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Pythonic Magic: List Comprehensions

Disclaimer: This will be the beginning of a series of articles, inside which I will select some of the features in python that I like the most and why I do like them, along with some description and usage of the feature at hand.

Disclaimer: I do not claim to be an expert in python (or any other language for that matter). Anything that follows is my own personal opinion, and may even be wrong, as it is dependent on my understanding on the matter. However I am doing my best to make sure that I do not include wrong information.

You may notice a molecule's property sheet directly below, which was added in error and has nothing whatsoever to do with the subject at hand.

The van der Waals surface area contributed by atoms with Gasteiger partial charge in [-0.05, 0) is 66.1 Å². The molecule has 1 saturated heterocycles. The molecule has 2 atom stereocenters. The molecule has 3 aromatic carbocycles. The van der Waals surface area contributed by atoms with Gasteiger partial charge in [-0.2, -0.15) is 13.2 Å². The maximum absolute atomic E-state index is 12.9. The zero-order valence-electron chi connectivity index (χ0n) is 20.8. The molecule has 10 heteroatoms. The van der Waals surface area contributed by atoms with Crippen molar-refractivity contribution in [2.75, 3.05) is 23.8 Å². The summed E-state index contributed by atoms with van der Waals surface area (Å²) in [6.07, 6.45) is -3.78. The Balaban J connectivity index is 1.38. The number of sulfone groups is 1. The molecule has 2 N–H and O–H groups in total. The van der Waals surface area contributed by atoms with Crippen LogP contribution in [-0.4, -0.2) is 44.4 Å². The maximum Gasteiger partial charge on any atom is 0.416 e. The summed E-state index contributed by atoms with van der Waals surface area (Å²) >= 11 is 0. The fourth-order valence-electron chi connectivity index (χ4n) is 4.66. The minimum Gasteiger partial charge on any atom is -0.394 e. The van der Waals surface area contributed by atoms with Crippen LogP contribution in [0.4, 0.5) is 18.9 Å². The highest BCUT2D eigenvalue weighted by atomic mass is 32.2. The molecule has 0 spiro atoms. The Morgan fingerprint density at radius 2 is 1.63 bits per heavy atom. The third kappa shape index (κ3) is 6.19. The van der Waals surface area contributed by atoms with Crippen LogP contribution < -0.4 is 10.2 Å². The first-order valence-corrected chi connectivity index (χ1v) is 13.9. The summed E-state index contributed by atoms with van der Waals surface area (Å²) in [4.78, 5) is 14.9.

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You may have heard that the Python programming language is easy to both learn and use. You should slap those that told you so, for blatantly lying to you. Python is not easy to learn. It is *very* easy. *Very very easy*. As a matter of fact it’s so easy that even babies could learn python.  Hyperbole, but you get the point.

I am not going to go to lengths as to why you should learn python. As a matter of fact, a google search can possibly give you many reasons to do so. However the ultimate reason for one to learn python, is to simply want to do so. Why you would want to do so, is an entirely different matter which I will not discuss here, or I will miss the original subject of this article. Which is: wait for it… List Comprehensions! Who could imagine!